August 1, 2014 |
Edward T. Haney, 89, of Doylestown, a decorated World War II veteran, died Tuesday, July 22, of a heart ailment at Fairview Care Center. Born in Abington and raised in Elkins Park, Mr. Haney worked for 32 years as a lubrication engineer at Fiske Bros. Refining Co. in Newark, N.J. His proudest moments, however, came while he served in the Army during World War II, his family said. He was a rifleman assigned to the 29th Infantry Division, one of the first to land on Omaha Beach during D-Day.
July 31, 2014 |
Edwin E. Lunn, 81, of Runnemede, a former school board member there, died of lung cancer Sunday, July 27, at the Vitas Inpatient Hospice Unit of Kennedy University Hospital in Stratford. Born in Camden, Mr. Lunn graduated from Rutgers Preparatory School in Somerset and earned a bachelor's in electrical engineering at Drexel University. During the Korean conflict, he was a fire central technician on the battleship New Jersey. Mr. Lunn chose a career as an electrical engineer because his father had worked in that field, Mr. Lunn's wife, Carolyn, said.
July 30, 2014 |
William J. Sponseller, 87, a civil railroad engineer and longtime Wayne resident, died Thursday, July 24, of cancer at Shannondell at Valley Forge. Mr. Sponseller was hired by the Pennsylvania Railroad as a civil engineer fresh out of college, and remained in the industry throughout his career, retiring from Amtrak in 1991. Born in Canton, Ohio, he attended Lincoln High School there while also working to help support his family. He served in the Navy during World War II, and then attended Illinois Institute of Technology on the GI Bill.
June 27, 2014 |
Pennsylvania's infrastructure has not improved since 2010, and the ongoing deterioration of its bridges and the near-failing condition of its roads remain a major economic problem for the state, according to a report card released Wednesday by the American Society of Civil Engineers. The state's overall grade remained stuck at C-minus, but there was some optimism among speakers at a news conference that Pennsylvania's new transportation-funding law would start turning conditions around.
June 16, 2014 |
Edwyn L. Shoemaker Jr., 89, formerly of Haddonfield, a retired civil engineer and former World War II Navy Seabee, died Thursday, June 5, of pneumonia at Brittany Pointe Estates, Lansdale. Mr. Shoemaker grew up in Olney and graduated from Germantown Academy High School in 1943. He attained the rank of Eagle Scout in 1940. Between 1943 and 1946 he served with the Navy Construction Battalion, called the Seabees, aboard a hydrographic surveying yacht in Bermuda. Hydrography is an applied science that deals with mapping the seas and adjoining coastlines, for the purpose of navigation.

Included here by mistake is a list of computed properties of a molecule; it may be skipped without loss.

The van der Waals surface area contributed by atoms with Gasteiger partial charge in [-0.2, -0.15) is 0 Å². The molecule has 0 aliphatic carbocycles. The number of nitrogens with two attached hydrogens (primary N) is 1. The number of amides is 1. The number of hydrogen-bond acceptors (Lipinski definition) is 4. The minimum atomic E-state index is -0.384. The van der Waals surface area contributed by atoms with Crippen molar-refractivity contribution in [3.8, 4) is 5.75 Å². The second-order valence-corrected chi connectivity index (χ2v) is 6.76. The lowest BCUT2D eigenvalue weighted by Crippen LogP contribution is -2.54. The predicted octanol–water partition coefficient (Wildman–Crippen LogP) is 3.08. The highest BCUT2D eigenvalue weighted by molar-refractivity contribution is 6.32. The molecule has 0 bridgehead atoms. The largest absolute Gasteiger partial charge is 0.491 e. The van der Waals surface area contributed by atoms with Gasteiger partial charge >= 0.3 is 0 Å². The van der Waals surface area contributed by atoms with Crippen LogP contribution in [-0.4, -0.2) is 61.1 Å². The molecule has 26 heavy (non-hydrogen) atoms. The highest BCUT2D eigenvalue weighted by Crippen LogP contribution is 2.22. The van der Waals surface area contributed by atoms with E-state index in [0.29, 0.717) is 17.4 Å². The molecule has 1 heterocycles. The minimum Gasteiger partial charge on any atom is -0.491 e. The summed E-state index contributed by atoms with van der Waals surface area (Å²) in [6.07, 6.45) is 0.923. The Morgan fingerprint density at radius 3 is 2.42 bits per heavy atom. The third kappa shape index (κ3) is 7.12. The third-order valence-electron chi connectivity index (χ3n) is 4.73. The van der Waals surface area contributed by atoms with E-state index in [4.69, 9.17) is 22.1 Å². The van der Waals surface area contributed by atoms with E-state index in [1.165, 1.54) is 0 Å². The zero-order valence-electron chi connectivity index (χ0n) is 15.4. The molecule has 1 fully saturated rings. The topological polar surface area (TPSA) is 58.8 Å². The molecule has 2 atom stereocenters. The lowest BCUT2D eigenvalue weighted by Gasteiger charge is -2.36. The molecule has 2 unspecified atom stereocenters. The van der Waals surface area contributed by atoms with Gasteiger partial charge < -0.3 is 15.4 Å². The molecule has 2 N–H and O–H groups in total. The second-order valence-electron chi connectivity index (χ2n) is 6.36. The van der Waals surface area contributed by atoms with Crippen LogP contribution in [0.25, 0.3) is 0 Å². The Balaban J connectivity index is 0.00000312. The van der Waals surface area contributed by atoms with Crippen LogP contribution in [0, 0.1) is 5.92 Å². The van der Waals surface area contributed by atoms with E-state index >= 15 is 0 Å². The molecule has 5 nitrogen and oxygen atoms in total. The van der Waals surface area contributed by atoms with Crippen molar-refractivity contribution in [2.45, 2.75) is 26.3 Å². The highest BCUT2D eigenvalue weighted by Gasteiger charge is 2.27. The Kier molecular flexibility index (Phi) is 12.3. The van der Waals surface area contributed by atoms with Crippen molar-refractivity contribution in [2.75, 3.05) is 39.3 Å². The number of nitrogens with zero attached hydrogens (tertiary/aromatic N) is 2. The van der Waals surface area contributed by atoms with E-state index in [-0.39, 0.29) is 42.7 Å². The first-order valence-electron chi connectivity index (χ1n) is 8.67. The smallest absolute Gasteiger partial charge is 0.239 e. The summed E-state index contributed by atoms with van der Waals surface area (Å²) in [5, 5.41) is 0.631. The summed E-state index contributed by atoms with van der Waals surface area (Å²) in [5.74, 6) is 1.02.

June 6, 2014 |
One way to make a retirement day worthwhile might be to help a few youngsters launch a rocket from a park in Camden. On May 11, William P. Rogers, a retired electrical engineer, was there as an adviser to an after-school group from UrbanPromise Academy, a Christian nondenominational high school in Camden. "He worked on that for a couple of months" with members of the school's chapter of the National Society of Black Engineers Jr., his wife, Lynne, said. Marcus Bell, a special projects coordinator for UrbanPromise, explained that "with his background in engineering, he was a great help to us in math and science.
June 4, 2014 |
Charles White Conklin Jr., 82, an engineer and longtime resident of Springfield, Delaware County, died in a one-car accident Thursday, May 15, in Marshall, Va., near his retirement home. Mr. Conklin's vehicle veered off a rural road and crashed into trees. Local officials had not determined a cause. He was born in Smithfield, Va., and graduated from Smithfield High School. He earned his bachelor's degree in chemical engineering from the University of Virginia and followed that with graduate work at the University of Pennsylvania.
June 3, 2014 |
Robert J. Patsko, 86, formerly of Bryn Mawr, a chemical engineer, died Tuesday, May 27, of multiple myeloma at Kendal Crosslands in Kennett Square. Throughout his career, Mr. Patsko worked on chemical applications for the printing industry. Several were patented in the 1960s and 1970s. His work in photo engraving research, development, and technical sales took him to major newspaper customers worldwide. He was based at Master Etching Machine Co. in Ambler for two decades before moving to Park Forest, Ill.; Plymouth, Mass.; and Prairie Village, Kan. He returned to the Philadelphia suburbs and retired in 2000, his family said.
June 1, 2014 |
The aorta is a marvel of elasticity, expanding and contracting millions of times a year to accommodate the pumping action of the heart. Yet the body's largest artery is not so elastic when a metal block slams into it at nearly 30 m.p.h. This is what Kurosh Darvish does in a lab at Temple University, again and again, in an effort to make cars safer. SKREEEEeeeee . . . BANG!! An associate professor of mechanical engineering, Darvish and his graduate students have rigged up an elaborate, 19-foot aluminum track where they can simulate the violent impacts of a car crash.